I get quite a few calls from attorneys who have settled cases or obtained judgments in favor of their clients to compensate them for pain and suffering resulting from slip and falls, car accidents, medical malpractice etc. The amount recovered might be small, say $10,000.00. In other cases, it can be substantial, say $1,000,000.00 or more. In each case the attorneys have brought the matter to a successful conclusion, no doubt getting the very best result they can for their client. So, why are they reaching out to me? The reason is that in many cases their clients are receiving “needs based” government benefits; an example, Medicaid.  Receipt of settlement money will in each case cause their client to lose …

Short-Term Care Insurance:  An Alternative to the Long-Term Care Variety

HNW Elder Care Law, Elder Law

Truth be told, I really had never heard about short term care insurance. I’m a really big advocate for long term care insurance though many clients choose not to purchase it. Generally the reasons offered are price and/or insurability. So an alternate solution for some people who may need care in the future but are unable to buy long-term care insurance is short-term care insurance that will cover nursing home and/or home care for one year or less. These policies are more popular because long-term care premiums are expensive. This type of insurance is generally cheaper because it covers less time. Purchasers can choose the length of coverage they want, up to one year. The underwriting and medical qualifications are …

If You Don’t Pay Your Arbitration Fees, You Forfeit the Right to Arbitrate Your Dispute, Court Rules

HNW Business Law

If your contract requires mandatory arbitration and you fail to pay the arbitration fee in advance, you automatically waive your right to enforce an arbitration clause, the New Jersey Supreme Court said in a recently published case. The court rules that the failure to abide by contractual language mandating the advancement of arbitration fees amounts to a “material Breach” of the contract, and therefore invalidates the arbitration clause and will result in the dismissal of an arbitration claim. The failure to advance fees ‘goes to the essence’ of the dispute resolution agreement and amounts to a material breach. New Jersey courts had never before ruled whether a failure to advance arbitration fees amounted to a material breach of a dispute …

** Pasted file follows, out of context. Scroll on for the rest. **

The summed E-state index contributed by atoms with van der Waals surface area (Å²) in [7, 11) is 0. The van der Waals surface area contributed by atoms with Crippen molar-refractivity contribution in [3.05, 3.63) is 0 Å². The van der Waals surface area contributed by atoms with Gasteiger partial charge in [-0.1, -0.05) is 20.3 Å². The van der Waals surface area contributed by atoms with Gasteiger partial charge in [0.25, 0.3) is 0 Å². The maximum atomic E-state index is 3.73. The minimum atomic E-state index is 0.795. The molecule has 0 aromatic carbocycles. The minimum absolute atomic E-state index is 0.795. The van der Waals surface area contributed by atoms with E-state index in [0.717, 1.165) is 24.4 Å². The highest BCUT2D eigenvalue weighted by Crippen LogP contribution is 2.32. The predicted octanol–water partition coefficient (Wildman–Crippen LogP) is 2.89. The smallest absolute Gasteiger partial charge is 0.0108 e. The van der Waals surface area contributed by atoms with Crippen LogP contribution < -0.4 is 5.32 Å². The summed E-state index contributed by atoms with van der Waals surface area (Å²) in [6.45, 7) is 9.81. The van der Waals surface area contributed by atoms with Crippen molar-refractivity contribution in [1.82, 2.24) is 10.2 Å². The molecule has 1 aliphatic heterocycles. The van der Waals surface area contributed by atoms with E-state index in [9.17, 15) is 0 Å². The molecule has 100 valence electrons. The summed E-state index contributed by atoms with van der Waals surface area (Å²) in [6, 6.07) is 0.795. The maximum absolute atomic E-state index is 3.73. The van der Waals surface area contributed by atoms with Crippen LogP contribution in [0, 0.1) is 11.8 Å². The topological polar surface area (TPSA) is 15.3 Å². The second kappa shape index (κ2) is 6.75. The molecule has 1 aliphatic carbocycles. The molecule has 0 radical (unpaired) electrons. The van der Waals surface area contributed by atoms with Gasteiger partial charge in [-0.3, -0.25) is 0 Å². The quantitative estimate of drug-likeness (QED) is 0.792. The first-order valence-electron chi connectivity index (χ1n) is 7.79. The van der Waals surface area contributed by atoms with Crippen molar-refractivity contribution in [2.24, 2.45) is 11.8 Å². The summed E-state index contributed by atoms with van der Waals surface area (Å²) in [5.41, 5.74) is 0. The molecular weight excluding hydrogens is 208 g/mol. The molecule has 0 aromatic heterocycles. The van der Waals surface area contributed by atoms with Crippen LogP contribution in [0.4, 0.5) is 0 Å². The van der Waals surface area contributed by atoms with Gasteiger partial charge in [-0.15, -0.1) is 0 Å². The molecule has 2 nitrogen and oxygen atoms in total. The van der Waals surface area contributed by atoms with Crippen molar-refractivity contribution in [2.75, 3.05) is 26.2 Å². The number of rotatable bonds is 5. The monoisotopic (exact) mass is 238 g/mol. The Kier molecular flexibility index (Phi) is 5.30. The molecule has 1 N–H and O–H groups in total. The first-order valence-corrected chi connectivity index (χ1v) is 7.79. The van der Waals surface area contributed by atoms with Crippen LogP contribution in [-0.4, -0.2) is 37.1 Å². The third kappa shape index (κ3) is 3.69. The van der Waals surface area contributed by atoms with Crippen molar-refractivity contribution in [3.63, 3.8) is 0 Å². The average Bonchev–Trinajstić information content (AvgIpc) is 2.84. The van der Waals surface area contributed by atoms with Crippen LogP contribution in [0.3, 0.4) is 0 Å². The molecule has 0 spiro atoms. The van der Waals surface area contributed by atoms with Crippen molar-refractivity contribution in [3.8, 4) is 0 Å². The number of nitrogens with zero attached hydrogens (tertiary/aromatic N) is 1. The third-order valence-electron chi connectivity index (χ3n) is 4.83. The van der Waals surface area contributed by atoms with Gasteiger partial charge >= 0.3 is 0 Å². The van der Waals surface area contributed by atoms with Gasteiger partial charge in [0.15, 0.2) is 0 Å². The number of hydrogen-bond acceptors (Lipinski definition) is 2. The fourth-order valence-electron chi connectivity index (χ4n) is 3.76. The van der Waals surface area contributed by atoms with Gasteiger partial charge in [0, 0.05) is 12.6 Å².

Guardianship and Your Right to Vote

HNW Elder Law, Guardianship Law

A colleague who knows of my extensive guardianship law background asked if he was correct in his thinking that a person declared to be incapacitated continues to retain the right to vote unless that right is specifically taken away in the judgment of guardianship. He is correct. Under NJ law, an incapacitated person retains the right to vote unless the guardianship judgment states otherwise. However, that is not the law in about 10 States so if there’s a possibility that the person may not stay in New Jersey it may make sense to have the judgment specifically state that the person retains the right to vote wherever he/she resides. To explain the New Jersey Constitution states that “no person who …

If Your Business Charter is Revoked in New Jersey, You Can’t Bring Legal Action

HNW Business and Corporate Legal Services, Business Law

The judge concluded correctly that E&V’s failure to reinstate its revoked corporate charter precluded E&V from filing this action. Background E&V, a construction contractor filed a complaint against Deeper Life Bible Church (Bible Church), and several individual defendants. E&V alleged it contracted with Bible Church to build a Church building, that it performed the work, but Bible Church failed to pay the balance due. E&V sought final payment from Bible Church and the individual defendants. Several years ago, E&V lost its corporate charter in NJ for failing to file tax returns and quarterly withholding reports. Now being formally unauthorized to do business in NJ with a revoked certificate of incorporation, E&V improperly entered into the construction contract to build the …